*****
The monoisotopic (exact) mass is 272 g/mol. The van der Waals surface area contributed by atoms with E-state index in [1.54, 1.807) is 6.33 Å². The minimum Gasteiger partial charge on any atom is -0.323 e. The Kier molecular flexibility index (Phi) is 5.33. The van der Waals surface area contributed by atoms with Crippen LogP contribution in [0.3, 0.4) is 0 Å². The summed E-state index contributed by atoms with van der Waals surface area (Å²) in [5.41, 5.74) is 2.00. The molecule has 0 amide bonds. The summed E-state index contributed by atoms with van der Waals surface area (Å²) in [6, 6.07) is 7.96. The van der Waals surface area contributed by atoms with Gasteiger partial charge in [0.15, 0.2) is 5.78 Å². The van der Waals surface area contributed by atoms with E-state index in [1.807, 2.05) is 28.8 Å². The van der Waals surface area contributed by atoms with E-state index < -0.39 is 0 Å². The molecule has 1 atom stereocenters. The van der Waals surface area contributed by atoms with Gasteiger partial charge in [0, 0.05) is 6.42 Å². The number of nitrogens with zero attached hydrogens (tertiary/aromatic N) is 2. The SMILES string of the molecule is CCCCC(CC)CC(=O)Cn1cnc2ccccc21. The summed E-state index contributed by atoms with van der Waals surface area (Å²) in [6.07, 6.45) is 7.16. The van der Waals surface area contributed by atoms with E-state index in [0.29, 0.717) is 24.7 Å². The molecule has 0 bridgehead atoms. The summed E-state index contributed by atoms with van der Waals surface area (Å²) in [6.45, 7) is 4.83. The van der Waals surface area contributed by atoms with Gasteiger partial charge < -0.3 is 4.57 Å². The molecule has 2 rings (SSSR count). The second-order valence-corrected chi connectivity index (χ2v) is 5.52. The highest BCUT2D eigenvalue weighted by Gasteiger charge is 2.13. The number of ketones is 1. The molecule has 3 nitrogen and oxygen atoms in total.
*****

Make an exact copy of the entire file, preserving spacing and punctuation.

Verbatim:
The monoisotopic (exact) mass is 272 g/mol. The van der Waals surface area contributed by atoms with E-state index in [1.54, 1.807) is 6.33 Å². The minimum Gasteiger partial charge on any atom is -0.323 e. The Kier molecular flexibility index (Phi) is 5.33. The van der Waals surface area contributed by atoms with Crippen LogP contribution in [0.3, 0.4) is 0 Å². The summed E-state index contributed by atoms with van der Waals surface area (Å²) in [5.41, 5.74) is 2.00. The molecule has 0 amide bonds. The summed E-state index contributed by atoms with van der Waals surface area (Å²) in [6, 6.07) is 7.96. The van der Waals surface area contributed by atoms with Gasteiger partial charge in [0.15, 0.2) is 5.78 Å². The van der Waals surface area contributed by atoms with E-state index in [1.807, 2.05) is 28.8 Å². The van der Waals surface area contributed by atoms with E-state index < -0.39 is 0 Å². The molecule has 1 atom stereocenters. The van der Waals surface area contributed by atoms with Gasteiger partial charge in [0, 0.05) is 6.42 Å². The number of nitrogens with zero attached hydrogens (tertiary/aromatic N) is 2. The SMILES string of the molecule is CCCCC(CC)CC(=O)Cn1cnc2ccccc21. The summed E-state index contributed by atoms with van der Waals surface area (Å²) in [6.07, 6.45) is 7.16. The van der Waals surface area contributed by atoms with E-state index in [0.29, 0.717) is 24.7 Å². The molecule has 0 bridgehead atoms. The summed E-state index contributed by atoms with van der Waals surface area (Å²) in [6.45, 7) is 4.83. The van der Waals surface area contributed by atoms with Gasteiger partial charge < -0.3 is 4.57 Å². The molecule has 2 rings (SSSR count). The second-order valence-corrected chi connectivity index (χ2v) is 5.52. The highest BCUT2D eigenvalue weighted by Gasteiger charge is 2.13. The number of ketones is 1. The molecule has 3 nitrogen and oxygen atoms in total.